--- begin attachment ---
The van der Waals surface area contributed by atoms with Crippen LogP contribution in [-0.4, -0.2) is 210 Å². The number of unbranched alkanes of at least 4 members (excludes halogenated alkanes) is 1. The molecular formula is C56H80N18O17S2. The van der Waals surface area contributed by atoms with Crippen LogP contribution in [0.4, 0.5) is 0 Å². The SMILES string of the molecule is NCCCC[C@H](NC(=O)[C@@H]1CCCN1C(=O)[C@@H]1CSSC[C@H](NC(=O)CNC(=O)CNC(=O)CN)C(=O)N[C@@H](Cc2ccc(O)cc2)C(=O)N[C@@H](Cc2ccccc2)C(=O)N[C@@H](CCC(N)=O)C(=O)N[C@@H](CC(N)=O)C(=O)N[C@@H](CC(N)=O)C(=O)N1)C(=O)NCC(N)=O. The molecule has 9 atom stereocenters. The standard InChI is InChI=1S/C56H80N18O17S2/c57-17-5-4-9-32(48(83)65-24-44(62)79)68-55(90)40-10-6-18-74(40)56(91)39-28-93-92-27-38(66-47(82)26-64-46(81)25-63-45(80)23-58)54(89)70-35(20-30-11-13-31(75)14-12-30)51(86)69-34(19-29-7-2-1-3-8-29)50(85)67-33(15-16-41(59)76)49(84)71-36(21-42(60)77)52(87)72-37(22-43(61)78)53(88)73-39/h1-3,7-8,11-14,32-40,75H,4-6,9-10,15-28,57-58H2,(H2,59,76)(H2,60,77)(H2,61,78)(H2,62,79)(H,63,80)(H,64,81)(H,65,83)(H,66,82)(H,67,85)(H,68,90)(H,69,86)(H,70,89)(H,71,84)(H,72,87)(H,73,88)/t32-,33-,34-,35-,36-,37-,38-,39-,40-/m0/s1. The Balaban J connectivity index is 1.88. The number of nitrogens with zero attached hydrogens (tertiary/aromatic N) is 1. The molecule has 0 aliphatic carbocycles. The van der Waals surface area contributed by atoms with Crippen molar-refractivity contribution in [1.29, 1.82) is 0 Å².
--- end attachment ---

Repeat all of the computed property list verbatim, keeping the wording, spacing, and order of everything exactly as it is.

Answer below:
The van der Waals surface area contributed by atoms with Crippen LogP contribution in [-0.4, -0.2) is 210 Å². The number of unbranched alkanes of at least 4 members (excludes halogenated alkanes) is 1. The molecular formula is C56H80N18O17S2. The van der Waals surface area contributed by atoms with Crippen LogP contribution in [0.4, 0.5) is 0 Å². The SMILES string of the molecule is NCCCC[C@H](NC(=O)[C@@H]1CCCN1C(=O)[C@@H]1CSSC[C@H](NC(=O)CNC(=O)CNC(=O)CN)C(=O)N[C@@H](Cc2ccc(O)cc2)C(=O)N[C@@H](Cc2ccccc2)C(=O)N[C@@H](CCC(N)=O)C(=O)N[C@@H](CC(N)=O)C(=O)N[C@@H](CC(N)=O)C(=O)N1)C(=O)NCC(N)=O. The molecule has 9 atom stereocenters. The standard InChI is InChI=1S/C56H80N18O17S2/c57-17-5-4-9-32(48(83)65-24-44(62)79)68-55(90)40-10-6-18-74(40)56(91)39-28-93-92-27-38(66-47(82)26-64-46(81)25-63-45(80)23-58)54(89)70-35(20-30-11-13-31(75)14-12-30)51(86)69-34(19-29-7-2-1-3-8-29)50(85)67-33(15-16-41(59)76)49(84)71-36(21-42(60)77)52(87)72-37(22-43(61)78)53(88)73-39/h1-3,7-8,11-14,32-40,75H,4-6,9-10,15-28,57-58H2,(H2,59,76)(H2,60,77)(H2,61,78)(H2,62,79)(H,63,80)(H,64,81)(H,65,83)(H,66,82)(H,67,85)(H,68,90)(H,69,86)(H,70,89)(H,71,84)(H,72,87)(H,73,88)/t32-,33-,34-,35-,36-,37-,38-,39-,40-/m0/s1. The Balaban J connectivity index is 1.88. The number of nitrogens with zero attached hydrogens (tertiary/aromatic N) is 1. The molecule has 0 aliphatic carbocycles. The van der Waals surface area contributed by atoms with Crippen molar-refractivity contribution in [1.29, 1.82) is 0 Å².